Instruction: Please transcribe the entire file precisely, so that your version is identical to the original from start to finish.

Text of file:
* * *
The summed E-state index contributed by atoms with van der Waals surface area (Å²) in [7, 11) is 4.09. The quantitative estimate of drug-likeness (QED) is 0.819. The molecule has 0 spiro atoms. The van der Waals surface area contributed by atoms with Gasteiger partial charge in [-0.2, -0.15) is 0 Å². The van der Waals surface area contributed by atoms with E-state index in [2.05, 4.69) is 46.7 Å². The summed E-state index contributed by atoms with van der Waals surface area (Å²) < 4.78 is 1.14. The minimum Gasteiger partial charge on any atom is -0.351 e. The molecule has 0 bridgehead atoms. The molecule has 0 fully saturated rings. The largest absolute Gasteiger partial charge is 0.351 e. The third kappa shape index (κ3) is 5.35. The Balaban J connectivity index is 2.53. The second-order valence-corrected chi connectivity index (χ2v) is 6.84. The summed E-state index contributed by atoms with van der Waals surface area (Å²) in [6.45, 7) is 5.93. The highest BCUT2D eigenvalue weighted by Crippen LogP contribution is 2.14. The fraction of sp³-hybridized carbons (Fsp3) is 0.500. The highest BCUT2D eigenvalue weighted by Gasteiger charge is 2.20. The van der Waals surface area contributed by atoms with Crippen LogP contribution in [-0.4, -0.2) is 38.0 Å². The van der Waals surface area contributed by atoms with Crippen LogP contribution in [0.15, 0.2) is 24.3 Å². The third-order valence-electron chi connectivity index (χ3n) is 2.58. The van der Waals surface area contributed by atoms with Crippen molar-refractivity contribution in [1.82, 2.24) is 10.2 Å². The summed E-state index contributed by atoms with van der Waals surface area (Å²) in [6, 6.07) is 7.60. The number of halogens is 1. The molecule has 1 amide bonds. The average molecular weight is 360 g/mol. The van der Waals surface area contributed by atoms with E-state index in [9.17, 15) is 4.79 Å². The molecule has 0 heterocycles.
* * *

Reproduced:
The summed E-state index contributed by atoms with van der Waals surface area (Å²) in [7, 11) is 4.09. The quantitative estimate of drug-likeness (QED) is 0.819. The molecule has 0 spiro atoms. The van der Waals surface area contributed by atoms with Gasteiger partial charge in [-0.2, -0.15) is 0 Å². The van der Waals surface area contributed by atoms with E-state index in [2.05, 4.69) is 46.7 Å². The summed E-state index contributed by atoms with van der Waals surface area (Å²) < 4.78 is 1.14. The minimum Gasteiger partial charge on any atom is -0.351 e. The molecule has 0 bridgehead atoms. The molecule has 0 fully saturated rings. The largest absolute Gasteiger partial charge is 0.351 e. The third kappa shape index (κ3) is 5.35. The Balaban J connectivity index is 2.53. The second-order valence-corrected chi connectivity index (χ2v) is 6.84. The summed E-state index contributed by atoms with van der Waals surface area (Å²) in [6.45, 7) is 5.93. The highest BCUT2D eigenvalue weighted by Crippen LogP contribution is 2.14. The fraction of sp³-hybridized carbons (Fsp3) is 0.500. The highest BCUT2D eigenvalue weighted by Gasteiger charge is 2.20. The van der Waals surface area contributed by atoms with Crippen LogP contribution in [-0.4, -0.2) is 38.0 Å². The van der Waals surface area contributed by atoms with Crippen LogP contribution in [0.15, 0.2) is 24.3 Å². The third-order valence-electron chi connectivity index (χ3n) is 2.58. The van der Waals surface area contributed by atoms with Crippen molar-refractivity contribution in [1.82, 2.24) is 10.2 Å². The summed E-state index contributed by atoms with van der Waals surface area (Å²) in [6, 6.07) is 7.60. The number of halogens is 1. The molecule has 1 amide bonds. The average molecular weight is 360 g/mol. The van der Waals surface area contributed by atoms with E-state index in [9.17, 15) is 4.79 Å². The molecule has 0 heterocycles.